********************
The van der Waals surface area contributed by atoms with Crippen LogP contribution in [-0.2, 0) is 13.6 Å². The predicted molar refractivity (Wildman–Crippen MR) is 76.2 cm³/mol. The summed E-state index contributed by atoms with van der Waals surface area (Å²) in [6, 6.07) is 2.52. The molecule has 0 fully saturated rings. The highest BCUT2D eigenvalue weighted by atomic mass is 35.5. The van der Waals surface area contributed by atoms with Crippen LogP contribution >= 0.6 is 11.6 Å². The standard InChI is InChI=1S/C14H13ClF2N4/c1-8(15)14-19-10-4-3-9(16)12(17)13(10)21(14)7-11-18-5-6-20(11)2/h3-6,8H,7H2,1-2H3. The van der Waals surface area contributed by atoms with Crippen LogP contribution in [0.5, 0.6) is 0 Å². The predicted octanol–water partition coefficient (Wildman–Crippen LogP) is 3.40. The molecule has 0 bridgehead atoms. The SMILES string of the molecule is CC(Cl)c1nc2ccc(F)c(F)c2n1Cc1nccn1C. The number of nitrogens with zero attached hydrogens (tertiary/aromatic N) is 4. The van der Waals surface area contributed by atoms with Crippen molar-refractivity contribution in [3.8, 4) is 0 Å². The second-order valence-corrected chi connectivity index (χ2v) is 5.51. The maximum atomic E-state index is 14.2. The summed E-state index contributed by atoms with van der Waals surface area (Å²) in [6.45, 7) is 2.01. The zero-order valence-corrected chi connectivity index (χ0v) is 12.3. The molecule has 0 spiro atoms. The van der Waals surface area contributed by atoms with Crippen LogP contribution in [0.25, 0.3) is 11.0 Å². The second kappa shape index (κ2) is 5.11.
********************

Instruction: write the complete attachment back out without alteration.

The van der Waals surface area contributed by atoms with Crippen LogP contribution in [-0.2, 0) is 13.6 Å². The predicted molar refractivity (Wildman–Crippen MR) is 76.2 cm³/mol. The summed E-state index contributed by atoms with van der Waals surface area (Å²) in [6, 6.07) is 2.52. The molecule has 0 fully saturated rings. The highest BCUT2D eigenvalue weighted by atomic mass is 35.5. The van der Waals surface area contributed by atoms with Crippen LogP contribution >= 0.6 is 11.6 Å². The standard InChI is InChI=1S/C14H13ClF2N4/c1-8(15)14-19-10-4-3-9(16)12(17)13(10)21(14)7-11-18-5-6-20(11)2/h3-6,8H,7H2,1-2H3. The van der Waals surface area contributed by atoms with Crippen LogP contribution in [0.5, 0.6) is 0 Å². The predicted octanol–water partition coefficient (Wildman–Crippen LogP) is 3.40. The molecule has 0 bridgehead atoms. The SMILES string of the molecule is CC(Cl)c1nc2ccc(F)c(F)c2n1Cc1nccn1C. The number of nitrogens with zero attached hydrogens (tertiary/aromatic N) is 4. The van der Waals surface area contributed by atoms with Crippen molar-refractivity contribution in [3.8, 4) is 0 Å². The second-order valence-corrected chi connectivity index (χ2v) is 5.51. The maximum atomic E-state index is 14.2. The summed E-state index contributed by atoms with van der Waals surface area (Å²) in [6.45, 7) is 2.01. The zero-order valence-corrected chi connectivity index (χ0v) is 12.3. The molecule has 0 spiro atoms. The van der Waals surface area contributed by atoms with Crippen LogP contribution in [0.25, 0.3) is 11.0 Å². The second kappa shape index (κ2) is 5.11.